Posts Tagged ‘So Bad They’re Good’

The Vietnam War had an interesting effect on the Hollywood and smaller studio systems of the 1970s and 1980s. War movies had been a staple of American cinema for about as long as there had been an American cinema, and most of the mainstream war movies had for the longest time a large “Rah, Rah, Sis-Boom-Bah” factor about them. They would occasionally try to slip a ‘look at the horrors of war’ moment into some of them- typically with the death of a beloved character played by a major name actor –but they were largely focused on looking at war as a heroic endeavor that turned men into heroes and heroes into legends. They were the types of films that made young kids want to go out and play soldier with their friends and “die” in a blaze of glory and honor.

Then the Vietnam War hit and a lot of that got turned upside down. America was coming off a war it hadn’t won. Two wars actually, because right before Vietnam there was Korea. Technically, America didn’t really lose either war, but creating films around a war where the ultimate best chant for audiences coming out of theaters could be “We Didn’t Lose” didn’t have the same vibe as being able to declare victory and a world saved from evil by the end of the film. There were no films like The Fighting Seabees to be made where a lead character played by a popular actor could die and it was still okay in the end because he sacrificed himself for the ultimate greater good of the winning war effort.

In the wake of Vietnam, the nature of the American war film changed. Even films being made about WWII started changing how they portrayed war and the effects of war on soldiers. But when Hollywood starting making films about Vietnam? Gone were films like Mister Roberts or To Hell and Back, because Hollywood was now making films like Coming Home and The Deer Hunter. For a time, the war film became the intensely haunting examination of how war destroys man in more ways and more places than just on the battlefield. Even when larger studios geared a film to be more action oriented, there was still a strong focus on the toll the war took on the men who fought it. It’s gotten lost on many thanks to the sequels, but even First Blood was largely centered around how the war had changed and destroyed John Rambo and crew. Some smaller studios might still go the exploitation route, but many still tried to do films with the themes these other films had. Some of them actually worked fairly well. Then there were the films like Ruckus.

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After two rather successful forays into the world of the Blind Dead, Amando de Ossorio decided to change the formula up a bit and introduce some new twists into the mythos. Not all of this worked as well as he had hoped it would. The Ghost Galleon (also more commonly known as Horror of the Zombies in the 50 films for $20 public domain movie DVD sets) would move our decaying blood drinkers out of their scenic Spanish countryside home and into a broken down vessel drifting on the ocean waves. It also tried to introduce the weird, paranormal pseudo-science that was showing up in a lot of low budget (and the occasional bigger budget) horror films of that time. The former concept was actually enjoyable on a cheesy, so bad it’s good level once the film got past all of the mumbo jumbo buildup of the latter concept, but, still, enjoyable as hell or not, this film was a turkey and then some.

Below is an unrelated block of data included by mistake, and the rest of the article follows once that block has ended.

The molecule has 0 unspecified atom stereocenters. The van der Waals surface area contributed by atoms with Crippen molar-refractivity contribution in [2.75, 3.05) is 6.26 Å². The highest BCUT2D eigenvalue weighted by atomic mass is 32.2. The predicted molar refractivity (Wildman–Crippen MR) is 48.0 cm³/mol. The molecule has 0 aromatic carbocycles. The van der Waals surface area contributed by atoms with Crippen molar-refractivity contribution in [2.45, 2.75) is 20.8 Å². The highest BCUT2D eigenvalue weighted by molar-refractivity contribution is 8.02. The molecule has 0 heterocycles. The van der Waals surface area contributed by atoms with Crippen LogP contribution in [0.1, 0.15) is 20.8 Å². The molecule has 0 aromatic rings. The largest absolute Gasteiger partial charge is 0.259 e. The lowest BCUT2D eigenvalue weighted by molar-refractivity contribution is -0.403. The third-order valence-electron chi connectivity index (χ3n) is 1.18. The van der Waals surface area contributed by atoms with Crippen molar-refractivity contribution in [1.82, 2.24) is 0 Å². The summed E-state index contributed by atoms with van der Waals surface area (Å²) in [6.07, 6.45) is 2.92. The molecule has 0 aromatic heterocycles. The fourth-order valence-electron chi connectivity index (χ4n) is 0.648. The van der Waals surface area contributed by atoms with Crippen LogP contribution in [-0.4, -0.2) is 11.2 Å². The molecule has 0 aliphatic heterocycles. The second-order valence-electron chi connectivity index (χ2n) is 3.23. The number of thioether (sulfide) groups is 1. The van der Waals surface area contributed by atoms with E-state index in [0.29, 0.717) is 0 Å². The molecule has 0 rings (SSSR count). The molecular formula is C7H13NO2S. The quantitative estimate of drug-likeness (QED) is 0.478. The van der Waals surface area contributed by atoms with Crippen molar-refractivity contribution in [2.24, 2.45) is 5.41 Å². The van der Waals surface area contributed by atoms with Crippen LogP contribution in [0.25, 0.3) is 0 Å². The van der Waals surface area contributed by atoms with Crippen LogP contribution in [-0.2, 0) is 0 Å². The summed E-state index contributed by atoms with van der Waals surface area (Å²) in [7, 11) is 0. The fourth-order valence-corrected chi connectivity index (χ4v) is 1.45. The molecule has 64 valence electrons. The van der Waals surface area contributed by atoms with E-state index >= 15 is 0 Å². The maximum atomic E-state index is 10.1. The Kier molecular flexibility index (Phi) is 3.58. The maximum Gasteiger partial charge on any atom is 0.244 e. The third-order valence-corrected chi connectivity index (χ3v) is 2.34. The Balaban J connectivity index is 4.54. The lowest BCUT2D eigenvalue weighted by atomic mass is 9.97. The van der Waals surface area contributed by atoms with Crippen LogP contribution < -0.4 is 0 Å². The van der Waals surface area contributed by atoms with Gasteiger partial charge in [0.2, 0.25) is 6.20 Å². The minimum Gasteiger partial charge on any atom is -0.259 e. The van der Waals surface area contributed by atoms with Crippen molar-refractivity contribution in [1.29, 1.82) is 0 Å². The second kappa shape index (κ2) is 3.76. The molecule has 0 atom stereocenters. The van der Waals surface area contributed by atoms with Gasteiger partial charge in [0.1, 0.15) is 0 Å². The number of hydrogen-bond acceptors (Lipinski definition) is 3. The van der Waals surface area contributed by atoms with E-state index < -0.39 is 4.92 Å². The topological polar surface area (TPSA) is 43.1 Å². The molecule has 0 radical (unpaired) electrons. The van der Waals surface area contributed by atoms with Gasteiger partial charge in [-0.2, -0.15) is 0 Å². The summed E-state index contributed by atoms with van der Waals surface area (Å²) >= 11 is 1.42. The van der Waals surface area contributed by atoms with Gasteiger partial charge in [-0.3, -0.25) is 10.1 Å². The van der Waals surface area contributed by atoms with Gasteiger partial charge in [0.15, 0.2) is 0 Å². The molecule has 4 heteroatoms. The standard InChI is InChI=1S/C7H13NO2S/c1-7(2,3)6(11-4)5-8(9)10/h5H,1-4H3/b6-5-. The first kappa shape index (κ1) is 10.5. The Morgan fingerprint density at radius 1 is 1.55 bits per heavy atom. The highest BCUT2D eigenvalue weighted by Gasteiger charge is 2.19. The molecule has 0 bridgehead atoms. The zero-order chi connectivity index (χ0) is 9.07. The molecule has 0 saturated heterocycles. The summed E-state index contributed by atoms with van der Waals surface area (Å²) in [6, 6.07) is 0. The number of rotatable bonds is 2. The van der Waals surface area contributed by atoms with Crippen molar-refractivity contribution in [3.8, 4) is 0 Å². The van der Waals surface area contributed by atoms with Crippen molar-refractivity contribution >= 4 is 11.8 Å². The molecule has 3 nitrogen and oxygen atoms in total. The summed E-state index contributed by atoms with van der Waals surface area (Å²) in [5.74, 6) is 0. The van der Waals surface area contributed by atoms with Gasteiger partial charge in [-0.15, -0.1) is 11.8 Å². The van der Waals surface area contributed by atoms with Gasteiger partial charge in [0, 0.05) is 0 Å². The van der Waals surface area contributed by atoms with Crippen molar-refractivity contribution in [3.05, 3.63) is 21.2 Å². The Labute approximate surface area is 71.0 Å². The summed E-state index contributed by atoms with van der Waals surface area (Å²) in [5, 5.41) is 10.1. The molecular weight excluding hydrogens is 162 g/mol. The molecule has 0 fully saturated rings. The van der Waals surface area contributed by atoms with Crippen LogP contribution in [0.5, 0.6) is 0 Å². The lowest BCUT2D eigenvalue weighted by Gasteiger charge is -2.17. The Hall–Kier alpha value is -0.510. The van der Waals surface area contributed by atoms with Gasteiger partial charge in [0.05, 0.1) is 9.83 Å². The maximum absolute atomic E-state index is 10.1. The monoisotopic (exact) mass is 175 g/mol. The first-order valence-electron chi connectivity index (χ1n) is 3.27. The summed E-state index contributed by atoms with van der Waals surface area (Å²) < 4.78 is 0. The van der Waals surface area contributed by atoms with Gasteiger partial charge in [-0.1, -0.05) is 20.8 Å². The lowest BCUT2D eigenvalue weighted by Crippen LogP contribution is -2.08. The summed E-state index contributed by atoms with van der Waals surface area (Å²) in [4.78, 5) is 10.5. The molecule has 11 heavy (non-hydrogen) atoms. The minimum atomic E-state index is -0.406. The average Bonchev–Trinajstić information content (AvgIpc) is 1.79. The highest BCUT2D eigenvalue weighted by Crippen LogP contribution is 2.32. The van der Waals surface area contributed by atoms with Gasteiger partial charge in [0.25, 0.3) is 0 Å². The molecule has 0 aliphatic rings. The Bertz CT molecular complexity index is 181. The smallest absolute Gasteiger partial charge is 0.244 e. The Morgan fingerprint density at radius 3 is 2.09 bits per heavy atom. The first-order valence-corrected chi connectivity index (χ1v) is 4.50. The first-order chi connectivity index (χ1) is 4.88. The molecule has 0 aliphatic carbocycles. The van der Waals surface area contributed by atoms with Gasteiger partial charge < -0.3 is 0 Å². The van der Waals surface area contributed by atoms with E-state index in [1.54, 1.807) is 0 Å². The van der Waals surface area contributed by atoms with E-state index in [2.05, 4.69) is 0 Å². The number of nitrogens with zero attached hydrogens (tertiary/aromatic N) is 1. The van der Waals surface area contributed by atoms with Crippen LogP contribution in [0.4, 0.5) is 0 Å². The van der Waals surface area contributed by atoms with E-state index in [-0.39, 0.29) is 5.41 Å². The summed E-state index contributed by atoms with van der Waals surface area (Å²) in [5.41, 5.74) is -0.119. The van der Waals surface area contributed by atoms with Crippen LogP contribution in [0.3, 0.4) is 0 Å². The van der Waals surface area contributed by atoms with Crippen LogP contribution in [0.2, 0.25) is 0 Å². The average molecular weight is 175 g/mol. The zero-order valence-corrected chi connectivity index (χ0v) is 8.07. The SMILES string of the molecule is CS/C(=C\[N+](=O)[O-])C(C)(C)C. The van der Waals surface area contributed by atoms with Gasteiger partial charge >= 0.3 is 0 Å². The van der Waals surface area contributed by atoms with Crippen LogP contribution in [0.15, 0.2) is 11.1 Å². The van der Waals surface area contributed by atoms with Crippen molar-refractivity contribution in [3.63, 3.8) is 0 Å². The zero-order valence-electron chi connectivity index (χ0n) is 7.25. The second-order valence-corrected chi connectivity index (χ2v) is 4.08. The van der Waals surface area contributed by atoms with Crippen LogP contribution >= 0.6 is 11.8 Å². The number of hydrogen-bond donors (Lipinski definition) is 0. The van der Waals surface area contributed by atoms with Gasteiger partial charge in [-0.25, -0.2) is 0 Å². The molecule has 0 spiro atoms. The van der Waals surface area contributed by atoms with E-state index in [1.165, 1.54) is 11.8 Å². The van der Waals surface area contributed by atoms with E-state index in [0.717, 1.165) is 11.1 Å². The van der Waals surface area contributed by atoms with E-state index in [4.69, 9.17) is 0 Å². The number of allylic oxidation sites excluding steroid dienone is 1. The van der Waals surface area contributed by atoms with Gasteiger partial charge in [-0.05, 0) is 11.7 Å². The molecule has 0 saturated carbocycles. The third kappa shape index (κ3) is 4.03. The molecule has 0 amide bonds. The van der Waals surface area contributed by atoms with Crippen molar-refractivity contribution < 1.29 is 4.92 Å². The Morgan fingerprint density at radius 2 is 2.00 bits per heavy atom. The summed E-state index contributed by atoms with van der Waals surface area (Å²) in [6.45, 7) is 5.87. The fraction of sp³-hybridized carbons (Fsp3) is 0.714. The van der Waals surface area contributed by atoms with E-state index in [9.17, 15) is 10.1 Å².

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One of the great goofy films that will likely never see a proper release on home video at this point. A shame too since it has a lot of fun with some of the so-bad-they’re-good films of yesteryear. My look at it over on Needless Things.

http://www.needlessthingssite.com/2015/05/it-came-from-hollywood.html

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The Keep 1

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You know, one of the staples of much of the 70’s and 80’s entertainment industry, be it in books, television, or movies, was showcasing the rampant drug culture of the time. One of the subjects that the entertainment industry liked to showcase from time to time as suffering from these insane levels of drug and alcohol abuse was in fact the entertainment industry itself. You would get depictions of everyone from the lowliest starlet wannabe to the most powerful Hollywood exec drunkenly snorting enough cocaine to kill anyone not named Hunter S. Thompson.

Sometimes they really overdid it. You would look in utter disbelief at the TV screen or the pages of your book while thinking that it was insane how much they were overplaying it. There was just no way that the drug and alcohol use was that bad in Hollywood, you would think to yourself, as there would simply have been no way that the place could have functioned if it had been that badly screwed up. Then, occasionally, you come across a product from that era of Hollywood’s history where you find yourself thinking that they might have just been underplaying exactly how insanely coked out of their minds everybody really was. The Keep is one of those films.

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These are the movies that, while still kind of good in their own special way, didn’t quite live up to the expectations of the creators involved. As such, they might be best enjoyed only after copious amounts of your favorite adult beverage has been consumed. Yes, these are the films that are so bad that they’re good(ish) and enjoyable for how spectacularly they failed to live up to their potential.

Today we look at The Brainiac.

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Oh, calm down. It’s not that bad. Well, it’s not entirely that bad.

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